The U.S. Attorney's Office reported that despite unprecedented challenges brought by the pandemic, it takes 10 new cases of serious crimes as a daily average, warned that hate crimes are on the rise in the region, and highlighted that it reaches unprecedented levels of cases against violent criminals.

The U.S. Attorney reported that even with the pandemic, it filed charges in 3,850 cases of serious crimes and conducted 40 jury trials, almost all through video hearings to prevent viral transmission.

In addition, the prosecution supported law enforcement agencies throughout the California border area through its civil division.

On the criminal side, the prosecution made “an effort to strategically prosecute the most violent criminals in the region, including those with criminal records. and affiliation to criminal gangs that commit crimes with firearms.”

“As a result, federal gun-related prosecutions in the Southern District of California increased in 
the fiscal year 2021 by nearly 50 percent, to the highest levels seen in this office,” the U.S. Attorney's office reported.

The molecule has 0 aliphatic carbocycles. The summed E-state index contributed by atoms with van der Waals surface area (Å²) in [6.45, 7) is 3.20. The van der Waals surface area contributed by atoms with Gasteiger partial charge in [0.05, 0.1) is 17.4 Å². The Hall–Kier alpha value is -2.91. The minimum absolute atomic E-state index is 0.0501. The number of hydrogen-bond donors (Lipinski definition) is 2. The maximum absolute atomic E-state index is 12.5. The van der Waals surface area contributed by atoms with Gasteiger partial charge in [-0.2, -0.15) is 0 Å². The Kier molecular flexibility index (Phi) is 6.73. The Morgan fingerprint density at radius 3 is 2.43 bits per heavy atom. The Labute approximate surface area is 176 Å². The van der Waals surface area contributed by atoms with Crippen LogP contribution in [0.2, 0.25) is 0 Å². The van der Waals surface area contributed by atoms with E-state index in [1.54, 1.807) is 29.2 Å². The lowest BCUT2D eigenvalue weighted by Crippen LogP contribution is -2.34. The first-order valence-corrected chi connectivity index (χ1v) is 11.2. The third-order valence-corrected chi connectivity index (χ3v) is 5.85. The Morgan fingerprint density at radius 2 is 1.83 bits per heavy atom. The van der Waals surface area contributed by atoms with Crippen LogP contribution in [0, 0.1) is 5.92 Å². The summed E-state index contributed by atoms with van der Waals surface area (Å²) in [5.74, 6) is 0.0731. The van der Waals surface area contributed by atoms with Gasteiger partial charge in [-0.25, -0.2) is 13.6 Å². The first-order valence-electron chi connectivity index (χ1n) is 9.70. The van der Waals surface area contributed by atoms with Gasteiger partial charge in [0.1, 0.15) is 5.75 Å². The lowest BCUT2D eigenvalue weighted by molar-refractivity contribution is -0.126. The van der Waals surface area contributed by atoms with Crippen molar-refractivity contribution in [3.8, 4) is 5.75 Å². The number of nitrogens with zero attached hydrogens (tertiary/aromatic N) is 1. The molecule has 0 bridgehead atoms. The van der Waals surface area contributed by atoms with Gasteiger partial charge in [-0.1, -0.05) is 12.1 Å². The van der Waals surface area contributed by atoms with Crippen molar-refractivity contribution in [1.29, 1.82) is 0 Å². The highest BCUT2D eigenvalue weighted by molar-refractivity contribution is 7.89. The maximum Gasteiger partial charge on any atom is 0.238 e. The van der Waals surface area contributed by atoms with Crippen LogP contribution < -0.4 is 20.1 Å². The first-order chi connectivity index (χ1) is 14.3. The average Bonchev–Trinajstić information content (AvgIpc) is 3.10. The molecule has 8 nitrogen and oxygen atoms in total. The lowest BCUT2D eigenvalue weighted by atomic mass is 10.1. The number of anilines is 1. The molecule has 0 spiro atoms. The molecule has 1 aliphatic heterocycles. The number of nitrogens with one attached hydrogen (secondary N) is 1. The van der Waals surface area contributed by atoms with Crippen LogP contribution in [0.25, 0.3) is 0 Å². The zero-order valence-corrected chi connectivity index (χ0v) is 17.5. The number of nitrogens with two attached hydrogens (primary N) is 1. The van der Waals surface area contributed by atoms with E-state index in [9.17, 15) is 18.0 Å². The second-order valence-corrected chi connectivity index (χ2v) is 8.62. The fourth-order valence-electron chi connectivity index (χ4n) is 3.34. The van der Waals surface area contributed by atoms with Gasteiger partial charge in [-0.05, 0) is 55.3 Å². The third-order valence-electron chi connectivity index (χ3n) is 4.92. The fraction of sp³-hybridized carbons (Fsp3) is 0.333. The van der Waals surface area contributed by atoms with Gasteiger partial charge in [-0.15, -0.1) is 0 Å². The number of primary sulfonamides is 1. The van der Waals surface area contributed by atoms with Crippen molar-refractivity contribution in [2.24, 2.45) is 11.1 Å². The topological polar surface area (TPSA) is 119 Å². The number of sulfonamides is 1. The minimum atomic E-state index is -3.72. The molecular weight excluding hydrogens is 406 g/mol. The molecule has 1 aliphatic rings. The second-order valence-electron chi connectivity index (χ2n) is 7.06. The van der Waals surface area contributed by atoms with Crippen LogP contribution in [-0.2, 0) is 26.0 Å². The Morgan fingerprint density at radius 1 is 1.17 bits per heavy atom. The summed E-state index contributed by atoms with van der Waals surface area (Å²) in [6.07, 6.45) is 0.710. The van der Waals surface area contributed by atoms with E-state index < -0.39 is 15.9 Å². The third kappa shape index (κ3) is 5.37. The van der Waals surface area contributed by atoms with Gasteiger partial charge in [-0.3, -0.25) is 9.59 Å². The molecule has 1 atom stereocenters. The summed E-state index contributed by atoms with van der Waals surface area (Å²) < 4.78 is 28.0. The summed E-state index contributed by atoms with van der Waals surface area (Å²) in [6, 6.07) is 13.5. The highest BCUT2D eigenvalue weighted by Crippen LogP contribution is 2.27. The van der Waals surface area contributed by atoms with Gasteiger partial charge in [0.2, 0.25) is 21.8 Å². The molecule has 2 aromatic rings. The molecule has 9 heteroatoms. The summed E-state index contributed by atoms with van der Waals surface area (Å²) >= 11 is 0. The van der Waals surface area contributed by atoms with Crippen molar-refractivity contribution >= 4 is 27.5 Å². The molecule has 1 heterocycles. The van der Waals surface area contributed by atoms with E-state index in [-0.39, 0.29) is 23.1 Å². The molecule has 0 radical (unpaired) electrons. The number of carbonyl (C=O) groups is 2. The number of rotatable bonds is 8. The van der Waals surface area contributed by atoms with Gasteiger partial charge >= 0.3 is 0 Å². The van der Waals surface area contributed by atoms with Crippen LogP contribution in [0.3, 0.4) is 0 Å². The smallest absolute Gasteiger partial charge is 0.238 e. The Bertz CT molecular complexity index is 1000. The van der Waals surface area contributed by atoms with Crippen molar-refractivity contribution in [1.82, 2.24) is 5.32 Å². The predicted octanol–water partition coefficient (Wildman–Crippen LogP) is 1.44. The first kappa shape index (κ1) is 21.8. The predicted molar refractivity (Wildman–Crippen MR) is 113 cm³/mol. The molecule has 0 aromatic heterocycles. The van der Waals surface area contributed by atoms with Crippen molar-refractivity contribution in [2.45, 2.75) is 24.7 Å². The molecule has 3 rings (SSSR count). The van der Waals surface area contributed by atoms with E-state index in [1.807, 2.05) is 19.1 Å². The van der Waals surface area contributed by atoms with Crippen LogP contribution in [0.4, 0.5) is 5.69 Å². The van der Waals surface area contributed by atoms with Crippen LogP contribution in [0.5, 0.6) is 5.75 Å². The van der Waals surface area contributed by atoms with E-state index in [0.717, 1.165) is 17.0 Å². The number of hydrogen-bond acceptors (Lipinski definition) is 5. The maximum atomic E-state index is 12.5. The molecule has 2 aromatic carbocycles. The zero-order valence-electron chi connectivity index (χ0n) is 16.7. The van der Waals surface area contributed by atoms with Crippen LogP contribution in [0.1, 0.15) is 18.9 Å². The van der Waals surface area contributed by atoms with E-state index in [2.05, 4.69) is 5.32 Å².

It was reported that in 2021,  there was "a worrying increase in reports of hate crimes motivated by race, ethnicity, and ancestry, and gender identity."

The most recent notorious hate crime in San Diego County was last year. It was the sentencing of John Earnest, a Rancho Peñasquitos man who entered the Poway synagogue on April 27, 2019, opened fire, killing one woman, injured three others, and tried to kill another 50.

The assailant of the attack was sentenced to life in prison plus 30 years in prison for his hate crimes.

He lamented that "in 2021, there was a tragic wave of human smuggling-related deaths in San Diego and Imperial counties."

In just under three weeks, four lives were lost, and dozens of people had to be rescued from the sea and hospitalized after multiple foiled maritime smuggling events.

The office also brought civil cases against physicians who, even in this climate of heightened awareness of the dangers of opioids, continue to overprescribe opioids and prosecuted cases with global impact, from Chinese hackers to corrupt officials in the Navy and international organizations. who used encrypted devices.

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